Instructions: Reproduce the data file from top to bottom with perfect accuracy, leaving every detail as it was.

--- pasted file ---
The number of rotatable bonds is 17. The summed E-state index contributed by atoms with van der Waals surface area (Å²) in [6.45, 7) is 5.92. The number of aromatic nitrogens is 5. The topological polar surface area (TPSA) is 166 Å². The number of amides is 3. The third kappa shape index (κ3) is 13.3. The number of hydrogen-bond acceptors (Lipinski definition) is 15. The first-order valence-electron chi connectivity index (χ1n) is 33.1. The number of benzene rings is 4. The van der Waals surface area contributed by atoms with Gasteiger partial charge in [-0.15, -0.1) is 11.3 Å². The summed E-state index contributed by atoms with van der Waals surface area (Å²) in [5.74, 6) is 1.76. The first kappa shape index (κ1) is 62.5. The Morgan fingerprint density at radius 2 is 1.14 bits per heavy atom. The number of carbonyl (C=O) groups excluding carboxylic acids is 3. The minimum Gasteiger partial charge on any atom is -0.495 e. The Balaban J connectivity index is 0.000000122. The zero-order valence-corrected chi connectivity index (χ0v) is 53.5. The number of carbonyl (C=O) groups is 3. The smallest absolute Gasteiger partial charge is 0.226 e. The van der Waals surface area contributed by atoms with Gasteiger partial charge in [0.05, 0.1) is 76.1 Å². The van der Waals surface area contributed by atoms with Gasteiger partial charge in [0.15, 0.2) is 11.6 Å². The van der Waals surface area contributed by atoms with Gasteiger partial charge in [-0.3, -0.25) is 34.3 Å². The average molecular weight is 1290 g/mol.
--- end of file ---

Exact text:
The number of rotatable bonds is 17. The summed E-state index contributed by atoms with van der Waals surface area (Å²) in [6.45, 7) is 5.92. The number of aromatic nitrogens is 5. The topological polar surface area (TPSA) is 166 Å². The number of amides is 3. The third kappa shape index (κ3) is 13.3. The number of hydrogen-bond acceptors (Lipinski definition) is 15. The first-order valence-electron chi connectivity index (χ1n) is 33.1. The number of benzene rings is 4. The van der Waals surface area contributed by atoms with Gasteiger partial charge in [-0.15, -0.1) is 11.3 Å². The summed E-state index contributed by atoms with van der Waals surface area (Å²) in [5.74, 6) is 1.76. The first kappa shape index (κ1) is 62.5. The Morgan fingerprint density at radius 2 is 1.14 bits per heavy atom. The number of carbonyl (C=O) groups excluding carboxylic acids is 3. The minimum Gasteiger partial charge on any atom is -0.495 e. The Balaban J connectivity index is 0.000000122. The zero-order valence-corrected chi connectivity index (χ0v) is 53.5. The number of carbonyl (C=O) groups is 3. The smallest absolute Gasteiger partial charge is 0.226 e. The van der Waals surface area contributed by atoms with Gasteiger partial charge in [0.05, 0.1) is 76.1 Å². The van der Waals surface area contributed by atoms with Gasteiger partial charge in [0.15, 0.2) is 11.6 Å². The van der Waals surface area contributed by atoms with Gasteiger partial charge in [-0.3, -0.25) is 34.3 Å². The average molecular weight is 1290 g/mol.